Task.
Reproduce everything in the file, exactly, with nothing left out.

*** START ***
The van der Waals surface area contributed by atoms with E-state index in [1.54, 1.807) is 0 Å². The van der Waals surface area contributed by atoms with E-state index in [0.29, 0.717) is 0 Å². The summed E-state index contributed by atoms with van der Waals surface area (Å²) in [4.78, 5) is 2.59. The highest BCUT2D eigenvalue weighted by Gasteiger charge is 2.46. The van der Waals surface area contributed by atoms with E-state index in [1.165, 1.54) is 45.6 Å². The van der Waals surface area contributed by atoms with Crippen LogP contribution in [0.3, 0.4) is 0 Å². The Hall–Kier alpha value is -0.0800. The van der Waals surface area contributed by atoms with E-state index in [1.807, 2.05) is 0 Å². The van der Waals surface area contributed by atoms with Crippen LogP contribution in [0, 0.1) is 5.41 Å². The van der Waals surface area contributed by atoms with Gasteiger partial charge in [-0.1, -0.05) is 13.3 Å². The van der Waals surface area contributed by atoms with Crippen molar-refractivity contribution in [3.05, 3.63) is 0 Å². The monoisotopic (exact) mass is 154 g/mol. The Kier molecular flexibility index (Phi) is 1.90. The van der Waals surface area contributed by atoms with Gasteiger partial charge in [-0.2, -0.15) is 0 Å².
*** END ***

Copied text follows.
The van der Waals surface area contributed by atoms with E-state index in [1.54, 1.807) is 0 Å². The van der Waals surface area contributed by atoms with E-state index in [0.29, 0.717) is 0 Å². The summed E-state index contributed by atoms with van der Waals surface area (Å²) in [4.78, 5) is 2.59. The highest BCUT2D eigenvalue weighted by Gasteiger charge is 2.46. The van der Waals surface area contributed by atoms with E-state index in [1.165, 1.54) is 45.6 Å². The van der Waals surface area contributed by atoms with Crippen LogP contribution in [0.3, 0.4) is 0 Å². The Hall–Kier alpha value is -0.0800. The van der Waals surface area contributed by atoms with E-state index in [1.807, 2.05) is 0 Å². The van der Waals surface area contributed by atoms with Crippen LogP contribution in [0, 0.1) is 5.41 Å². The van der Waals surface area contributed by atoms with Gasteiger partial charge in [-0.1, -0.05) is 13.3 Å². The van der Waals surface area contributed by atoms with Crippen molar-refractivity contribution in [3.05, 3.63) is 0 Å². The monoisotopic (exact) mass is 154 g/mol. The Kier molecular flexibility index (Phi) is 1.90. The van der Waals surface area contributed by atoms with Gasteiger partial charge in [-0.2, -0.15) is 0 Å².